Is this necessary in the case of game.updateObject as well, to try to ensure all properties remain the same (to be honest I’m not even sure it was necessary to do in game.setObject in the first place)?

On another note, since game.getObject is now a legacy function, I would have purposefully avoided it if I had realized it was still there, fearing that it’d be discontinued soon, in line with the latest changes. For this reason, wouldn’t it make sense for the object to carry the key value within itself, as @Bill_Uncork-It mentioned, in similar fashion as the Player objects?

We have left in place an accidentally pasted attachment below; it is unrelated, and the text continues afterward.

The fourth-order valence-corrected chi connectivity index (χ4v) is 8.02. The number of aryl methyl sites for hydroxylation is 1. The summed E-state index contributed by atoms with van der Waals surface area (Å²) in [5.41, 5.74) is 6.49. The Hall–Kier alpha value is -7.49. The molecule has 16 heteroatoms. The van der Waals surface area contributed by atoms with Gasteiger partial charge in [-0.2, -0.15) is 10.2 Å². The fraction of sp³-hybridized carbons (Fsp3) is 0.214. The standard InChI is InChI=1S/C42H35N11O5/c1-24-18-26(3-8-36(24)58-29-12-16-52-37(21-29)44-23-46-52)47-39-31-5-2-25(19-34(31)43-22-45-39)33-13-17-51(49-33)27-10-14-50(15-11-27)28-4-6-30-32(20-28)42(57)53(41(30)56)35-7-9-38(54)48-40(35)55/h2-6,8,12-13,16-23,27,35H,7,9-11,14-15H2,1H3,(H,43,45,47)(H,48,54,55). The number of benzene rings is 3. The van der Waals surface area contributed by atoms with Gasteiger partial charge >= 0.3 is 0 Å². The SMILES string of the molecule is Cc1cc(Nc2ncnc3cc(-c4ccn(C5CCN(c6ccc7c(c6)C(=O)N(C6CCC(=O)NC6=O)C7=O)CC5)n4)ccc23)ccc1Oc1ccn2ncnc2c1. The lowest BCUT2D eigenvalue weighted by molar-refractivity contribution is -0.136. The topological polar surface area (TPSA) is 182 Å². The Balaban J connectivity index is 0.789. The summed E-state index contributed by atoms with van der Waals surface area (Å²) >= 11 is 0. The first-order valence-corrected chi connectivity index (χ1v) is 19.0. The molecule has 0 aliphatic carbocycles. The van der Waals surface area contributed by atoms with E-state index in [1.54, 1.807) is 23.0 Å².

Thanks again, for your kind responses!

Yeah… I should maybe add key back to objects. We weren’t using it internally at all (which is why I removed it in the first place) but it is kinda convenient. Might include it in the next update but no promises yet


Yeah you don’t need to set the whole thing, just the changed fields are fine!

getObject is legacy

It still works in the meantime, so as long as all your objects have ids (not a required field, so be careful), it’ll keep working. I try not to break stuff until we actually remove it from the client entirely